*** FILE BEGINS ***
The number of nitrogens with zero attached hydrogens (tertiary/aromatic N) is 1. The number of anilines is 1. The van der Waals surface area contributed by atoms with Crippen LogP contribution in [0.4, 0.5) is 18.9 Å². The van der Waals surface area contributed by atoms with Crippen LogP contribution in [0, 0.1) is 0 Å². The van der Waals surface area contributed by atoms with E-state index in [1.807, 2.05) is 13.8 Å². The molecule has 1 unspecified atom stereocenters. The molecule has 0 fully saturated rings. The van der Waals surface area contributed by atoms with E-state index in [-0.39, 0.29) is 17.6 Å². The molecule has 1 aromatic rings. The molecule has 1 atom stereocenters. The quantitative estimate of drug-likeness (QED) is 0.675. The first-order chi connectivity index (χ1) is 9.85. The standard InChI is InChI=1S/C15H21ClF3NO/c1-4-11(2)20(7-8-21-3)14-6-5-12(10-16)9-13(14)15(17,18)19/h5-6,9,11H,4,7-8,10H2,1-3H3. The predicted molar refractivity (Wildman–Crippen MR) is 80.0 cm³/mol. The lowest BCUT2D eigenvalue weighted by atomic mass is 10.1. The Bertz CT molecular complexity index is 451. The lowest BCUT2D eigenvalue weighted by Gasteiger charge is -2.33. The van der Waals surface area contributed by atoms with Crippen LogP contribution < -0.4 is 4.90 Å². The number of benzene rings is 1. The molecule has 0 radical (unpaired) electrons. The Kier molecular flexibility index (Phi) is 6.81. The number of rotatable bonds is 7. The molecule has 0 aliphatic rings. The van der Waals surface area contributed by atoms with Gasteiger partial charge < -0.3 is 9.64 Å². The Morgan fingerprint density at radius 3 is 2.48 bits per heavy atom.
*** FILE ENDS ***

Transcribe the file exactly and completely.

The number of nitrogens with zero attached hydrogens (tertiary/aromatic N) is 1. The number of anilines is 1. The van der Waals surface area contributed by atoms with Crippen LogP contribution in [0.4, 0.5) is 18.9 Å². The van der Waals surface area contributed by atoms with Crippen LogP contribution in [0, 0.1) is 0 Å². The van der Waals surface area contributed by atoms with E-state index in [1.807, 2.05) is 13.8 Å². The molecule has 1 unspecified atom stereocenters. The molecule has 0 fully saturated rings. The van der Waals surface area contributed by atoms with E-state index in [-0.39, 0.29) is 17.6 Å². The molecule has 1 aromatic rings. The molecule has 1 atom stereocenters. The quantitative estimate of drug-likeness (QED) is 0.675. The first-order chi connectivity index (χ1) is 9.85. The standard InChI is InChI=1S/C15H21ClF3NO/c1-4-11(2)20(7-8-21-3)14-6-5-12(10-16)9-13(14)15(17,18)19/h5-6,9,11H,4,7-8,10H2,1-3H3. The predicted molar refractivity (Wildman–Crippen MR) is 80.0 cm³/mol. The lowest BCUT2D eigenvalue weighted by atomic mass is 10.1. The Bertz CT molecular complexity index is 451. The lowest BCUT2D eigenvalue weighted by Gasteiger charge is -2.33. The van der Waals surface area contributed by atoms with Crippen LogP contribution < -0.4 is 4.90 Å². The number of benzene rings is 1. The molecule has 0 radical (unpaired) electrons. The Kier molecular flexibility index (Phi) is 6.81. The number of rotatable bonds is 7. The molecule has 0 aliphatic rings. The van der Waals surface area contributed by atoms with Gasteiger partial charge < -0.3 is 9.64 Å². The Morgan fingerprint density at radius 3 is 2.48 bits per heavy atom.